# Homework 8w

Author

Geoffrey Bostany

License

Creative Commons CC BY 4.0

Abstract

homework 8w

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Author

Geoffrey Bostany

License

Creative Commons CC BY 4.0

Abstract

homework 8w

```
\documentclass[11pt]{article}
\usepackage[margin=1in]{geometry}
\usepackage{fancyhdr}
\usepackage{amssymb}
\pagestyle{fancy}
\lhead{Homework 8m}
\chead{Geoffrey Bostany}
\rhead{Recitation number 202}
\begin{document}
\begin{enumerate}
\item We will prove by induction on $n$ \\ INDUCTION HYPOTHESIS: assume that the claim is true when $n=k$, In other words, we assume that $\sum\limits_{i=1}^{n}\lfloor\frac{i}{2}\rfloor = \lfloor\frac{k^2}{4}\rfloor$ \\
BASE CASE: k=1 \\ $\lfloor\frac{1}{2}\rfloor = \lfloor\frac{1^2}{4}\rfloor$ \\ $0 = 0$ thus the claim is true for the base case. \\
INDUCTION STATEMENT: n=k+1 \\ $\lfloor\frac{k^2}{4}\rfloor + \lfloor\frac{k+1}{2}\rfloor = \lfloor\frac{(k+1)^2}{4}\rfloor$ \\
Now we can have two cases: k is either odd or k is even \\
Case 1: k is even, thus k can be written as $2q$ \\ $\lfloor\frac{k^2}{4}\rfloor$ = $\lfloor\frac{4q^2}{4}\rfloor$ = $q^2$ \\ $\lfloor\frac{k+1}{2}\rfloor$ = $\lfloor\frac{2q+1}{2}\rfloor = \lfloor q + \frac{1}{2}\rfloor = q$ \\ $\lfloor\frac{(k+1)^2}{4}\rfloor$ = $\lfloor\frac{(2q+1)^2}{4}\rfloor$ = $\lfloor\frac{(4q^2+4q+1}{4}\rfloor$ = $q^2 + q$ \\
Thus by equating the two sides again we have \\ $q^2 + q = q^2 + q$ and the claim is true when k is even. \\
Case 2: k is odd, thus k can be written as $2q+1$ \\ $\lfloor\frac{k^2}{4}\rfloor$ = $\lfloor\frac{(2q+1)^2}{4}\rfloor$ = $\lfloor\frac{4q^2+4q+1}{4}\rfloor$ = $q^2+q$ \\ $\lfloor\frac{k+1}{2}\rfloor$ = $\lfloor\frac{2q+2}{2}\rfloor$ = $q+1$ \\ $\lfloor\frac{(k+1)^2}{4}\rfloor$ = $\lfloor\frac{(2q+2)^2}{4}\rfloor$ = $\lfloor\frac{(4q^2+8q+4}{4}\rfloor$ = $q^2+2q+1$ \\
Thus by equating the two sides again we have \\ $q^2+q+q+1$ = $q^2+2q+1$ and the claim is true when k is odd. \\
Thus the claim is always true.
\item Proof by induction on n \\ BC: n=1 \\ we can produce 1 by using the second fibonnaci number of 1.
IH: assume the claim is true for all natural numbers $\leq k$ \\
IS: Now we want to prove that the claim is true when n=k+1. \\ Consider the largest fibonnaci number less thank k+1 called $f_{1}$. \\ We know that $f_{1}+f_{i+1}=f_{2} > k+1$ which implies that $k+1-f_{1} < f_{i-1}$ \\ Now since, we already assumed in the induction hypothesis that we can produce any natural number less than k using the sum of distint, non consecutive fibonnaci numbers, this implies that $k+1-f_{i-1}$ falls under the induction hypothesis and satisfies the constraint that they cannot be consecutive because $f_{i-1}$ is not used. THus we have proven the claim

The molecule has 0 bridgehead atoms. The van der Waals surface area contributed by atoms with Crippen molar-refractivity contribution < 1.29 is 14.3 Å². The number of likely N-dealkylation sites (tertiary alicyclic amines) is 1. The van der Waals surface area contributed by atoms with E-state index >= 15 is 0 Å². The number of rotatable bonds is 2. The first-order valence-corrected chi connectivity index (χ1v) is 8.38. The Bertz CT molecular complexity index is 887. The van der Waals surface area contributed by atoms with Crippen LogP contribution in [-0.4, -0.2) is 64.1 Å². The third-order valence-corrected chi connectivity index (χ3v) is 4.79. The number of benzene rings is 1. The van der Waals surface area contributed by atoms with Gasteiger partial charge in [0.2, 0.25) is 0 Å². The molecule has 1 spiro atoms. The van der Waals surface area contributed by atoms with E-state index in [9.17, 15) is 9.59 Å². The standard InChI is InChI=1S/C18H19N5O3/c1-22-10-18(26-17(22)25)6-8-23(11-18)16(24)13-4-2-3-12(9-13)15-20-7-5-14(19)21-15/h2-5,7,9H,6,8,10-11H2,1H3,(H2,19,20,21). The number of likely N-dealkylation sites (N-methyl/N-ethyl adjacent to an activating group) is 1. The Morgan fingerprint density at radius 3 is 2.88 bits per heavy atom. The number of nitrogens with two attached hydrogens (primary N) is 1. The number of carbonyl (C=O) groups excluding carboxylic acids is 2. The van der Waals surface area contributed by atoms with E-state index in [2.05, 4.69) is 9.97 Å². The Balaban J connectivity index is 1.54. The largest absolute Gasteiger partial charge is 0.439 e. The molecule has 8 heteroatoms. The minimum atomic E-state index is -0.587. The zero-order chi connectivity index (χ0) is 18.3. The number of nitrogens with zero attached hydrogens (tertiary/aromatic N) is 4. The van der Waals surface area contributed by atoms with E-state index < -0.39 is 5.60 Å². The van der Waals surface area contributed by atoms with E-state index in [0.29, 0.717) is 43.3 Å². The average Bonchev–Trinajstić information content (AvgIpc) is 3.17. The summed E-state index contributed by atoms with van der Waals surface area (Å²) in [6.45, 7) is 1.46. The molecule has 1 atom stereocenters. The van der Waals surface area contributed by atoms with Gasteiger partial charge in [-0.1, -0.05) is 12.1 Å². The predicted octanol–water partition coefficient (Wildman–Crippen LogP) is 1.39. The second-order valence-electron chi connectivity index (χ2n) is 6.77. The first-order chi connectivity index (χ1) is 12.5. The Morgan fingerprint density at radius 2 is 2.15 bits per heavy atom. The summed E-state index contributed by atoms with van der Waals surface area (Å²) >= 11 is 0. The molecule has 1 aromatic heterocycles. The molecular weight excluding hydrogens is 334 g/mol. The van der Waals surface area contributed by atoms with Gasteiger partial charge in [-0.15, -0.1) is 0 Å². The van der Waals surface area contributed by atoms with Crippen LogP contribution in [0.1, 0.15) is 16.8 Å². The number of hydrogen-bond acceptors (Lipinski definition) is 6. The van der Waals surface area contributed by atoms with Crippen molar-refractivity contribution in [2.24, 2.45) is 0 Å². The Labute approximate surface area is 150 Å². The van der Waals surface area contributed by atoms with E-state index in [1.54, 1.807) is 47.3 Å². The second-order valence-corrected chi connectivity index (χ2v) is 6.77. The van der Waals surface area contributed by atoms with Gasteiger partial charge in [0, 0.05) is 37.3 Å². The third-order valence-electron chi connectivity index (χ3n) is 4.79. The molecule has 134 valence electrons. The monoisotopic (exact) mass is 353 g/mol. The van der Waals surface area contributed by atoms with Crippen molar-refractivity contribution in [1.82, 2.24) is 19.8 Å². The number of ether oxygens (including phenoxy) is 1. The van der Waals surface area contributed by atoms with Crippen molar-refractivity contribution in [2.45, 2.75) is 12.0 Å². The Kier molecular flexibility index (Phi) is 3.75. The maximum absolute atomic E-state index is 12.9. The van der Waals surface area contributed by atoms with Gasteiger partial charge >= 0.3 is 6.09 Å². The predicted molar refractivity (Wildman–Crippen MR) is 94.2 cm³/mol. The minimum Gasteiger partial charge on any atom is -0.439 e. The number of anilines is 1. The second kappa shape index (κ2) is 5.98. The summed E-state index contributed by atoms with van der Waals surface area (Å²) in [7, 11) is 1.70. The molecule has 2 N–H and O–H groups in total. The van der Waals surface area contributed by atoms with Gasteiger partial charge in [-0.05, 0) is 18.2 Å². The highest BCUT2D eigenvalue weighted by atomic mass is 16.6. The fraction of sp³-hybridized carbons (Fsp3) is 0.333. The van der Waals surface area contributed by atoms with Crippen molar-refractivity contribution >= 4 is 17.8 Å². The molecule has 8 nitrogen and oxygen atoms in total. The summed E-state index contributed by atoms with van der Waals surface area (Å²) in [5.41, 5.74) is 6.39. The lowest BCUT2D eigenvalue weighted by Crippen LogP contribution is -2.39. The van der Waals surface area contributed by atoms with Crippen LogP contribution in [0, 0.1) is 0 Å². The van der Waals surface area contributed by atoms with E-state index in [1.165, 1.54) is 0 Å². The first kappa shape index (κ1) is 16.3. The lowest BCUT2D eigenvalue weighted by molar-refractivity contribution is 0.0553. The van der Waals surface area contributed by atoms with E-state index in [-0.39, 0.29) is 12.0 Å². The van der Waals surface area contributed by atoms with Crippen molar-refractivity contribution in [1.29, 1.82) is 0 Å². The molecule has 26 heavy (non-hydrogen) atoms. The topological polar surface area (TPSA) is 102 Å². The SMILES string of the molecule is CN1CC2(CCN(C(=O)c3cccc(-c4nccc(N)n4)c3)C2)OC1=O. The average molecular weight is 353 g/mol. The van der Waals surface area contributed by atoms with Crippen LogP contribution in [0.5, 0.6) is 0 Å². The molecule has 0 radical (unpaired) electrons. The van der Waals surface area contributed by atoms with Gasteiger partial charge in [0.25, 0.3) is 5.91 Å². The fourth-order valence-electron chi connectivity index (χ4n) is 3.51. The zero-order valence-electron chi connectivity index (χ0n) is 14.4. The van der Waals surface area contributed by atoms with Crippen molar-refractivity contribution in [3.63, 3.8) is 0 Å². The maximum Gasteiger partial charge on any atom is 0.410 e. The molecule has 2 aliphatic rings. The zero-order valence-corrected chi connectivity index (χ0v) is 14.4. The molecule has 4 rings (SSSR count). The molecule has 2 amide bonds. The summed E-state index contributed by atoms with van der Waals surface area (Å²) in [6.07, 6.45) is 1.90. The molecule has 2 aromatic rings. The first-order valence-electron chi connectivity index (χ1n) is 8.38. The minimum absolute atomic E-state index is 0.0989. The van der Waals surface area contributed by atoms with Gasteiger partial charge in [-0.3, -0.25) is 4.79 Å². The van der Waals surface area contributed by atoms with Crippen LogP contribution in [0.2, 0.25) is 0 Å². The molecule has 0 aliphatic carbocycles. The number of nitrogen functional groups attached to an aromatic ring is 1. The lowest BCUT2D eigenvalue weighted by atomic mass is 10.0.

\item we will prove by induction on n \\ Base Case: n=2 we have two questions: 1) is there a direct road from $A \to B$? 2) is there a direct road from $B \to A$? thus we have $\leq 3(n-1)$ = 3 questions \\
IH: assume that the claim is true for n cities, we want to prove that it is true for n+1 cities. \\
IS: Now when we have n+1 cities, we remove one and now we have n cities. It is assumed that we can solve the problem with (3n-1) questions, so when we add a city, we now get 3(n+1-1) = 3n questions questions. But we have already assumed that we know whether there is a deadend city or not so we must split it up into cases. \\
Case 1: Dead end city $D$ existed for n cities, meaing there are (n-1) cities besies D and our newly added city (n+1) called X. So besides D, there are n cities now. \\ Questions: 1) is there a road going from D to A? if yes, D is not a Deadend. if no, D is still Deadend. 2) if yes, then we must ask if there is a road going from A to D. if yes, there is no deadend, if no, A could be dead end, but we must test this for (n-1) cities and therefore we must ask a total of (n-1) questions that ask is there a road from A to C for all cities C. Total amount of questions asked in Case 1 is (n+1).\\
Case 2: There is no deadend \\ A could be deadend, but we have to ask n questions: Is there a road from A to C for all cities C, but we already ask this in Case 1. So we can determine if there is a new city in under 3(n-1) questions thus proving the claim.
\item $\frac{15}{56}$ \\ The sample space consists of all the series ending in 4 games plus all the games ending in 5, 6, and 7. This can be represente as ${4 \choose 4}+{5 \choose 4}+{6 \choose 4}+{7 \choose 4}$ = 56 but we must multiply by 2 to include those scenarios in which either teams win. Now to find the probability of a team winning in 6 games we need to do $\frac{2*{6 \choose 4}}{112}$ which equals $\frac{15}{56}$
\item the probability that you can go from A to C is determined by the probability of going from A to C directly plus the probability of going from A to C through B. \\ p[A to C] = $(1-p)$ \\ p[A to B to C] = $(1-p)(1-p)$ so we just add the two together to get \\ p[A to C] = $(1-p)+(1-p)^2$
\item The sample space = 100,000 numbers. Now to find out how many numbers would yield us a number divisible by 4, 6, or 9, we must use the principle of inclusion and exclusion. \\
$\frac{100,000}{4}+\frac{100,000}{6}+\frac{100,000}{9}-\frac{100,000}{24}-\frac{100,000}{54}-\frac{100,000}{36}+\frac{100,000}{216}$ = $\frac{44445}{100000}$
\end{enumerate}
\end{document}
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